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Design and characterisation of food grade powders and inks for microstructure control using 3D printing
- Holland, Sonia, Foster, Tim, MacNaughtan, William, Tuck, Chris
- Journal of food engineering 2018 v.220 pp. 12-19
- cellulose, crystallization, energy, foods, geometry, ingredients, manufacturing, microstructure, milling, polymers, powders, xanthan gum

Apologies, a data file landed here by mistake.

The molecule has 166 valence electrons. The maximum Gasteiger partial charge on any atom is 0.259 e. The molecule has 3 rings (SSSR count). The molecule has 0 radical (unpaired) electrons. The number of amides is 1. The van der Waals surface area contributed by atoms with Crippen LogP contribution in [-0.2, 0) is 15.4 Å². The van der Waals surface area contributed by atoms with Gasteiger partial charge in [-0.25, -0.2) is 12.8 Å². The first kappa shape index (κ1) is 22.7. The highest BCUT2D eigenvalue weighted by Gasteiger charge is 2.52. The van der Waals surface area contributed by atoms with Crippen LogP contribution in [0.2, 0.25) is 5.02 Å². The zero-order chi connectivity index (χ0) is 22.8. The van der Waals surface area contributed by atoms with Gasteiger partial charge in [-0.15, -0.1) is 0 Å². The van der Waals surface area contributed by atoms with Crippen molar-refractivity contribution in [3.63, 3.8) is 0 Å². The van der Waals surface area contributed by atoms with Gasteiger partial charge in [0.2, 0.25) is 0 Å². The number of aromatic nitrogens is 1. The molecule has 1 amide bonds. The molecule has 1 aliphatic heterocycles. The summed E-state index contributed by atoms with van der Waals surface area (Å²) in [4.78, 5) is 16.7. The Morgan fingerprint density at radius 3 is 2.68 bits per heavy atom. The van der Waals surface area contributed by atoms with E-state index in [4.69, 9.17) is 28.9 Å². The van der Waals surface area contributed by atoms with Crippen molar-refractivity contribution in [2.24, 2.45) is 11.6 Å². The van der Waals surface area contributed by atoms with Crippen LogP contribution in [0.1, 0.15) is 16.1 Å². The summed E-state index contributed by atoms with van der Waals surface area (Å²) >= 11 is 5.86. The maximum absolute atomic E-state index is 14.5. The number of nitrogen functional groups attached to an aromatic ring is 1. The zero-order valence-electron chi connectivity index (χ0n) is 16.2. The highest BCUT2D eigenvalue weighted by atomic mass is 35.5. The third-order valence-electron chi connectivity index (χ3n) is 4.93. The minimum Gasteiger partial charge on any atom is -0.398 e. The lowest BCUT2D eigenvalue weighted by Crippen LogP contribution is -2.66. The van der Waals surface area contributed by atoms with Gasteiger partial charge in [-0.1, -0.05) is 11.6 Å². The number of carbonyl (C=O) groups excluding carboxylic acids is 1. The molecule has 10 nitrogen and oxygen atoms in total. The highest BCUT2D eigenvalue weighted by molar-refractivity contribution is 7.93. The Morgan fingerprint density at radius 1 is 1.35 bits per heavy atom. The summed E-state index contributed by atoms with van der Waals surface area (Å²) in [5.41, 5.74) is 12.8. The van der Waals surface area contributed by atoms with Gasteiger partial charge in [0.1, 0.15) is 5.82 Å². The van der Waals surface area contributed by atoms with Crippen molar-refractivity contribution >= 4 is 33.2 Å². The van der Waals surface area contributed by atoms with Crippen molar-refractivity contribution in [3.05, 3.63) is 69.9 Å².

- Additive Manufacturing techniques have been previously applied to food materials with direct consumption in mind, as opposed to creating structural ingredients as shown in this study. First, semi-crystalline cellulose was mechanically treated by ball milling to render an amorphous powder, which has been characterised. Requirements for the subsequent recrystallization of this powder with a view to structuring have been determined through the control of moisture and thermal energy. Food inks based on xanthan gum have been formulated to enable successful jetting with a FujiFilm Dimatix ink jet printer. The polymer inks were subsequently jetted onto the amorphous cellulose powder to observe powder-binder interactions. Material combinations and parameters were optimised to produce cohesive geometric structures. The results of this study are promising when looking towards using these materials in a binder jetting additive manufacturing technique using designer particles and inks to create structures for use in food products.